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Tequila sips:

You can't truly appreciate tequila until you have visited Tequila County. If you can at least once in your life walk between the rows of blue agave, take the soil between your fingers, taste the baked agave fresh from an oven, sip tequila dripping from a still, smell the muskiness and agave seeping from barrels in a dark bodega, or stare in wonder at the dark shape of the volcano on the horizon, you will learn more about tequila than a lifetime of mere sipping.


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Updated May, 2011

Tequila's Pre-Columbian Origins

Archeological sites near TequilaThe valleys that lie beside the volcano at the heart of the Tequila region were the home of the a complex society that reached its peak between 200 BCE and 350 CE. Archeologists estimate more than 50,000 people may have lived within 15 miles of the Tequila volcano. Known today as the Teuchitlán tradition (named for the nearby town), this society was the cultural center of West Mexico, with unique, complex architecture and a trade network that stretched from Guatemala to Arizona.



The Teuchitlan culture was already in decline and being replaced by the El Grillo phase when the area was subject to migrations of outsiders (possibly originating in nearby Guanajuato) began to enter the area in the Epiclassic (550-900 CE). These newcomers were seem to have adopted the Nahua* language, which was probably present in the Basin of Mexico.


Many Pre-Columbian people in Mesoamerica cultivated the agave. Domestic agaves included  (popular names in parentheses): Agave zapota (sapodilla), Agave atrovirens (maguey), Agave fourcroydes (henequen), Agave latissima (maguey). Agave mapisaga (maguey). Agave sisalana (sisal) and Agave tequilana (tequil maguey).


Maguey worshipAgave nectar was known and widely used among the Pre-Columbian cultures. Along with honey, it was used a flavouring for several dishes, and as a sweetener when drinking chocolate. Both were highly valued and traded extensively throughout Mesoamerica. These products augmented other Mesoamerican foodstuffs: maize and posolli gruels and their atolli and pinolli drinks. There is evidence that sweetmeat dessert-like substances made with toasted squash seeds or popped amaranth seeds and boiled agave syrup or honey were made and given as gifts and used as ritual offerings.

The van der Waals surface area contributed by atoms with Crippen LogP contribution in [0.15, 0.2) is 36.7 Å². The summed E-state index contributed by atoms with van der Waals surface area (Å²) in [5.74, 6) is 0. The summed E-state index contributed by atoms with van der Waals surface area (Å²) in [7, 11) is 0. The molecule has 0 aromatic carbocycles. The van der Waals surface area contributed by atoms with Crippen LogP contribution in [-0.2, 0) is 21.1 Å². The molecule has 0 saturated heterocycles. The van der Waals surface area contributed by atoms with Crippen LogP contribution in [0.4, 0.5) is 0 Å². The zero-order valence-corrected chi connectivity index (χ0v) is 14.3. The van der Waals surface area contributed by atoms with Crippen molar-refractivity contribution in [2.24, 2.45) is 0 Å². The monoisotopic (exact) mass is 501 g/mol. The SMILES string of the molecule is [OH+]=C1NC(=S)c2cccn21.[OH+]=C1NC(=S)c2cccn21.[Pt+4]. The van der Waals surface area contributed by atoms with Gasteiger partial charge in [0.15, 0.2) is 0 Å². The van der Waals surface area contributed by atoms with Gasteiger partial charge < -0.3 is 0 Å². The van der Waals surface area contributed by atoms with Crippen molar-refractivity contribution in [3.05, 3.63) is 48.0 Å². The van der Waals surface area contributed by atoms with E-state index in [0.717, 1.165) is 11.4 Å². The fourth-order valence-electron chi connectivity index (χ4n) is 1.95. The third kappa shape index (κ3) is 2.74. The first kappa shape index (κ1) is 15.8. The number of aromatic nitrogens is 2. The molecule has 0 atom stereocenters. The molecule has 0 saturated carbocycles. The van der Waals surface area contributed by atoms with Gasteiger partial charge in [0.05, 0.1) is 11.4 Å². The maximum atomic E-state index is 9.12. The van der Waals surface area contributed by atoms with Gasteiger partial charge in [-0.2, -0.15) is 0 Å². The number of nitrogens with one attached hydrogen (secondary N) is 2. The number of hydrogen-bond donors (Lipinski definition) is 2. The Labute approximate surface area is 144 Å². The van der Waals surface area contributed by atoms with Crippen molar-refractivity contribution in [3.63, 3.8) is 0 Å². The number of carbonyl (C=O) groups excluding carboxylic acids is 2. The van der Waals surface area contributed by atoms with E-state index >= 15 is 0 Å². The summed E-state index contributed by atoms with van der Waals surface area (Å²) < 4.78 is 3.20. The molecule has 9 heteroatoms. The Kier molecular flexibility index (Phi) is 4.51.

Mildly alcoholic (fermented) drinks called aguamil, pulque and balche were made using agave syrup and/or honey.


Salud! To Mayahuel, the Aztec goddess who bore 400 gods, provided sustenance to Mexico’s people and from her bosom oozed the first alcoholic drink of the Americas. Known as pulque, this 2000 year-old, white, foamy, viscous beverage of four to eight percent alcohol, is the mother of mezcal and the abuelita of tequila, Mexico’s national drink.

Rachel Barron, El Andar magazine, 2000

Old agave harvesting printAgave nectar (aguamiel) is harvested primarily in Southern Mexico from the agave varietal maguey shawii and from other members of the agave family, most related to the Blue Agave and other maguey species from which mezcal and sotal are made. However, there is a big difference in the harvesting process to obtain agave nectar as opposed to the production of tequila.

Agave nectar is usually sustainably harvested from the plant through a process which extends it’s life for about three years. Just before the agave grows its quiote, the top section of the piña is cut and scooped out into a hollow. The agave juice collects in this hollow is harvested daily. The nectar is then allowed to go through a natural enzymatic process, similar to honey, which results in a sweeter and thicker agave juice, somewhat sweeter than honey but with a thinner consistency. It has an additional advantage: it does not crystalize like honey or maple syrup.